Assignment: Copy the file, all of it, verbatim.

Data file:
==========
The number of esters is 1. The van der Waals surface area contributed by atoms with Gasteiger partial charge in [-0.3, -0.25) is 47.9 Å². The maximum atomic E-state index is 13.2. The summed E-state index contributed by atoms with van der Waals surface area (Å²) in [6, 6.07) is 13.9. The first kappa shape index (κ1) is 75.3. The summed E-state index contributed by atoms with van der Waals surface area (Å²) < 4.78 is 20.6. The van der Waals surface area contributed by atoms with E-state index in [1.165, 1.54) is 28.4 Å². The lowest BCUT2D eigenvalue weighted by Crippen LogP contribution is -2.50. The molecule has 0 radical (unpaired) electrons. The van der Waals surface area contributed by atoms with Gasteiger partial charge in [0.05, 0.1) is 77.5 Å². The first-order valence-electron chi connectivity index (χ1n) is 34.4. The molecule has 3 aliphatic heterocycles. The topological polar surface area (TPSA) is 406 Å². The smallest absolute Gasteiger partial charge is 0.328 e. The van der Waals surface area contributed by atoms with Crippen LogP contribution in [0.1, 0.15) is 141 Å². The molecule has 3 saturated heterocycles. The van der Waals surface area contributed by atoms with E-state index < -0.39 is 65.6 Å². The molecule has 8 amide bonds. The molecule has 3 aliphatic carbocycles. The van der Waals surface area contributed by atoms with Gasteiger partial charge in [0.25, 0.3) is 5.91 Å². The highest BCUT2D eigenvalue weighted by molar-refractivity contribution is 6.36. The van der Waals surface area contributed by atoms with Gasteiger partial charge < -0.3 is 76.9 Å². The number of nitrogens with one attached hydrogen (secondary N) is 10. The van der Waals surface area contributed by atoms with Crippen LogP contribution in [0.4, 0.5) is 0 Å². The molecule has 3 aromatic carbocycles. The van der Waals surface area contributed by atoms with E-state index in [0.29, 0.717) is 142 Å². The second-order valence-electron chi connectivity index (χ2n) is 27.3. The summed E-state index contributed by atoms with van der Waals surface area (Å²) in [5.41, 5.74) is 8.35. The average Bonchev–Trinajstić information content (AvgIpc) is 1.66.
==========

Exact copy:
The number of esters is 1. The van der Waals surface area contributed by atoms with Gasteiger partial charge in [-0.3, -0.25) is 47.9 Å². The maximum atomic E-state index is 13.2. The summed E-state index contributed by atoms with van der Waals surface area (Å²) in [6, 6.07) is 13.9. The first kappa shape index (κ1) is 75.3. The summed E-state index contributed by atoms with van der Waals surface area (Å²) < 4.78 is 20.6. The van der Waals surface area contributed by atoms with E-state index in [1.165, 1.54) is 28.4 Å². The lowest BCUT2D eigenvalue weighted by Crippen LogP contribution is -2.50. The molecule has 0 radical (unpaired) electrons. The van der Waals surface area contributed by atoms with Gasteiger partial charge in [0.05, 0.1) is 77.5 Å². The first-order valence-electron chi connectivity index (χ1n) is 34.4. The molecule has 3 aliphatic heterocycles. The topological polar surface area (TPSA) is 406 Å². The smallest absolute Gasteiger partial charge is 0.328 e. The van der Waals surface area contributed by atoms with Crippen LogP contribution in [0.1, 0.15) is 141 Å². The molecule has 3 saturated heterocycles. The van der Waals surface area contributed by atoms with E-state index < -0.39 is 65.6 Å². The molecule has 8 amide bonds. The molecule has 3 aliphatic carbocycles. The van der Waals surface area contributed by atoms with Gasteiger partial charge in [0.25, 0.3) is 5.91 Å². The highest BCUT2D eigenvalue weighted by molar-refractivity contribution is 6.36. The van der Waals surface area contributed by atoms with Gasteiger partial charge < -0.3 is 76.9 Å². The number of nitrogens with one attached hydrogen (secondary N) is 10. The van der Waals surface area contributed by atoms with Crippen LogP contribution in [0.4, 0.5) is 0 Å². The molecule has 3 aromatic carbocycles. The van der Waals surface area contributed by atoms with E-state index in [0.29, 0.717) is 142 Å². The second-order valence-electron chi connectivity index (χ2n) is 27.3. The summed E-state index contributed by atoms with van der Waals surface area (Å²) in [5.41, 5.74) is 8.35. The average Bonchev–Trinajstić information content (AvgIpc) is 1.66.